As he crossed the great hall, his crushing youki blew out lamps and fractured statues. Ahead, the heavy doors leading out were sealed. Beyond them, he heard orders given and dozens of racing heartbeats. An army waited for a demon and a demon they would get.
A loud bang met the door and cracks fanned out over the mural carved across its surface.
Quaking where they stood, legions of men waited, the whites of their eyes bright through the holes of their masks. Those in front flinched as another bang struck, prisoners of their heroism as their comrades pressed in behind them.
Then splinters of wood flew as the door exploded.
Brightened by the darkness behind them, fiery eyes glowed and slowly grew as the daiyoukai approached.
Torrents of youki whipped at the warriors, tugging at their bodies and drowning out the commands of their leaders. Then he leapt forward out of the shadows. Transforming in midair, he swelled in size and shape. Red fur coated his body as it stretched and filled out. And his face grew long with a maw lined with sharp teeth. Sliding across the gravel, an enormous dog landed behind the army.
As tall as the pagoda itself, the daiyoukai growled viciously at the masses trembling before him, acid dripping from his jaws. It splashed on the ground, soaking the line of men closest to him. Dissolving in a hiss of green smoke, they melted into puddles of liquefied flesh and bone.
A growl rumbled from his throat and the ground shuddered with it. Shaken loose by the vibration, tiles slid off the eaves of the buildings and shattered with ringing clatters. Mesmerized by fear, the masks of a hundred warriors stared up at him and the rage that flared around him.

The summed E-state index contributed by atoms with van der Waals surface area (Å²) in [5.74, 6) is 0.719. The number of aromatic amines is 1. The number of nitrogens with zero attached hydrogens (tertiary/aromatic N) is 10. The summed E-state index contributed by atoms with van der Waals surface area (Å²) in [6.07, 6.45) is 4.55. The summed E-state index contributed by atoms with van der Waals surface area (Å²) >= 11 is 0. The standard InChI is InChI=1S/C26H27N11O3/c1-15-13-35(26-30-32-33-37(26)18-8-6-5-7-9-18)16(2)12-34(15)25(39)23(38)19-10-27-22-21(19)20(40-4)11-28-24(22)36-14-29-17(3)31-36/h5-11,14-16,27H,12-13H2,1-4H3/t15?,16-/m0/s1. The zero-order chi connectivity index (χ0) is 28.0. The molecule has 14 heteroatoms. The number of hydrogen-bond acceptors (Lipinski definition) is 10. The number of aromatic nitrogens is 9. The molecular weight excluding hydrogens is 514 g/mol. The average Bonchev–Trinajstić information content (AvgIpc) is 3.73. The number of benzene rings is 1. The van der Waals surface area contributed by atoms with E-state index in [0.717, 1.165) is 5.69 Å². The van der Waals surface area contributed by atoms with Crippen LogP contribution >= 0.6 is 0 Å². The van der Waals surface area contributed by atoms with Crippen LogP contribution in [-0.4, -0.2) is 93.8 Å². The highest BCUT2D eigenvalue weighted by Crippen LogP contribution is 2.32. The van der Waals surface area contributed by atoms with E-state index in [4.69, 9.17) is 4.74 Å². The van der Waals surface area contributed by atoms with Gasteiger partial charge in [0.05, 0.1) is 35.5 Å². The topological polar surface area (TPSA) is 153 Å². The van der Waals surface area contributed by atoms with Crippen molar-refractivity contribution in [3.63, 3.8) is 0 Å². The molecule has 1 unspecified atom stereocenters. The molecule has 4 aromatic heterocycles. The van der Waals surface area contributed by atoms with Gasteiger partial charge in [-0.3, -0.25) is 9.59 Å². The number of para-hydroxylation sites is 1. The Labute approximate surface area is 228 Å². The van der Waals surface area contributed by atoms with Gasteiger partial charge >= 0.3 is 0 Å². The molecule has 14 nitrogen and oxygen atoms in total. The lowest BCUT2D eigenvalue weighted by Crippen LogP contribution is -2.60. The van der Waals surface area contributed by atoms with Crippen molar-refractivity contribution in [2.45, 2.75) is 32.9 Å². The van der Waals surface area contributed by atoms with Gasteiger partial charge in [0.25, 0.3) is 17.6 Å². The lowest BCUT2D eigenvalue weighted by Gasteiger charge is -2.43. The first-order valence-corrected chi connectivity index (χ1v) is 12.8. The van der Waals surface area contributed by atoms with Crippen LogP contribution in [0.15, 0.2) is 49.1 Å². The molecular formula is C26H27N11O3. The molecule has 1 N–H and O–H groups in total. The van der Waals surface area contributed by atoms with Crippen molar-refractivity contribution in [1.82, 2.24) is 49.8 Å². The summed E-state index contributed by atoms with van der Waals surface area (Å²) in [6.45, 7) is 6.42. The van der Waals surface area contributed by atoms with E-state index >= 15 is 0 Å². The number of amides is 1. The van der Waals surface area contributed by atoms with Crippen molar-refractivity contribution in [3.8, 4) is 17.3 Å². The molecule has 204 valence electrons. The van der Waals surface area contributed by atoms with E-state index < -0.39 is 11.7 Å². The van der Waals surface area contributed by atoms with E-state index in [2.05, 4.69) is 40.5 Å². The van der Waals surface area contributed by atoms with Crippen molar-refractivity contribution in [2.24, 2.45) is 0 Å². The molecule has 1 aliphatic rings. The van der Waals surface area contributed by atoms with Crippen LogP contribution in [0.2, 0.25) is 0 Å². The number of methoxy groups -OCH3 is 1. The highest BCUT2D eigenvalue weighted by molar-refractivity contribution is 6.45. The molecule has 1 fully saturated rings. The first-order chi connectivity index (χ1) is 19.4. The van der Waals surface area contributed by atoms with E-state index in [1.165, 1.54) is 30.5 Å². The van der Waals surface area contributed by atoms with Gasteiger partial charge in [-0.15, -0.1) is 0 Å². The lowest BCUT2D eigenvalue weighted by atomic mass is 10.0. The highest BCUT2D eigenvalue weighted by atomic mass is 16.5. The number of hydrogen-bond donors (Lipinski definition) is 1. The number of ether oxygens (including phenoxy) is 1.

Then with an ear shattering bark, he leapt forward.
Like ragged dolls, guards flew from the force of his impact while others were crushed under his paws. Reaching down into the swarm, he snapped up a few, their screams silenced with the crunch of his jaws. Greedily, he swallowed them down, feeling his power strengthening with every gulp. Their swords resembling tiny needles, some desperately stabbed through his thick fur to prick his flesh. Those who were more daring attempted to climb his legs, trying to find someplace vital to attack. He kicked out, tossing them away, and then snapped up more to gorge on.
With lethal grace, he continued to dance among them, snatching mouthfuls and crushing the rest.
With the tide against them, the remnants of the army began to scatter. Refusing to spare a single life, he ran them down and tortured them for their cowardice. A few hid in the surrounding buildings, but plaster and thatched roofs proved just as deadly as acidic jaws when he trampled their havens.
Soon, only one remained, the one he wanted the most, but Jianyu was nowhere to be found. Senses heightened from feeding, he lifted his gore-crusted head up and scented the air.
Panting heavily, Jianyu dabbed his forehead with a swatch of silk, soaking up his sweat. Ahead of him was the torii gate. Turning to the side, he looked back up at the crest of the stairs he had fled down. The terrified screams of dying men had ended and now the graying night was empty but for an eerie, unnatural silence. Even with his formidable army, an assured victory was lost and precipitated by none other than some priestess. He cursed under his breath. Years of work were gone, and his carefully crafted kingdom had come crumbling down all in one evening.
His gaze turned back down the hillside. Now he stood at the brink of escape and his feet refused to move.
Beyond the magic-imbued torii gate were those they had yet to catch. The forests teemed with angry demons, all waiting to exact revenge. Wise and patient, they had hid themselves from his hunting parties. The shrine itself was the perfect sanctuary. The barrier originating from the gate concealed the base from all who ventured near, preventing ambushes and allowing them to complete their work without constant fear. Their refuge, however, was now being destroyed by that fear and he had a decision to make. Hide here within the confines of the barrier or venture out into the forest and hope that he could survive long enough to reach help. Neither option bode well for him, but he sucked in his breath as he summoned his courage. He had survived worse odds when he had traveled the seas. He wouldn't die here, not when there was so much more to do.